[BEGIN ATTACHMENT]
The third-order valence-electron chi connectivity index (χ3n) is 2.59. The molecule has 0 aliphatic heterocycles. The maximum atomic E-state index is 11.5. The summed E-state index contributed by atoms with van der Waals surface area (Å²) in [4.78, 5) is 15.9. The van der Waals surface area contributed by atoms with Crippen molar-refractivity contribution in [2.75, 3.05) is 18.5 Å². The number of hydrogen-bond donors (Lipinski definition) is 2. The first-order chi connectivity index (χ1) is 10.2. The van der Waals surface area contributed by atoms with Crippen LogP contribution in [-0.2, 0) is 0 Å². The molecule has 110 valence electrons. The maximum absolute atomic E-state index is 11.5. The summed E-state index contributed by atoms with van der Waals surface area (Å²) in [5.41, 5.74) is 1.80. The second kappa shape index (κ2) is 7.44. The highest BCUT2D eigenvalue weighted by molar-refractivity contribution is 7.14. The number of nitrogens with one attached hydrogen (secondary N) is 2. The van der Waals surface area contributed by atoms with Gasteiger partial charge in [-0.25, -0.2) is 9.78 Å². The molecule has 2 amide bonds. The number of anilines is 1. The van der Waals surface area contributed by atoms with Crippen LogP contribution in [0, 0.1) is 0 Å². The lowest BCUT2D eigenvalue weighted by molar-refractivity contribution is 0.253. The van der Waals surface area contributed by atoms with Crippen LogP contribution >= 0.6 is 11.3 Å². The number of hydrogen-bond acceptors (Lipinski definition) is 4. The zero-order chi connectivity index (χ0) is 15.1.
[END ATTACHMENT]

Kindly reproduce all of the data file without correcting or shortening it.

The third-order valence-electron chi connectivity index (χ3n) is 2.59. The molecule has 0 aliphatic heterocycles. The maximum atomic E-state index is 11.5. The summed E-state index contributed by atoms with van der Waals surface area (Å²) in [4.78, 5) is 15.9. The van der Waals surface area contributed by atoms with Crippen molar-refractivity contribution in [2.75, 3.05) is 18.5 Å². The number of hydrogen-bond donors (Lipinski definition) is 2. The first-order chi connectivity index (χ1) is 10.2. The van der Waals surface area contributed by atoms with Crippen LogP contribution in [-0.2, 0) is 0 Å². The molecule has 110 valence electrons. The maximum absolute atomic E-state index is 11.5. The summed E-state index contributed by atoms with van der Waals surface area (Å²) in [5.41, 5.74) is 1.80. The second kappa shape index (κ2) is 7.44. The highest BCUT2D eigenvalue weighted by molar-refractivity contribution is 7.14. The number of nitrogens with one attached hydrogen (secondary N) is 2. The van der Waals surface area contributed by atoms with Gasteiger partial charge in [-0.25, -0.2) is 9.78 Å². The molecule has 2 amide bonds. The number of anilines is 1. The van der Waals surface area contributed by atoms with Crippen LogP contribution in [0, 0.1) is 0 Å². The lowest BCUT2D eigenvalue weighted by molar-refractivity contribution is 0.253. The van der Waals surface area contributed by atoms with Crippen LogP contribution >= 0.6 is 11.3 Å². The number of hydrogen-bond acceptors (Lipinski definition) is 4. The zero-order chi connectivity index (χ0) is 15.1.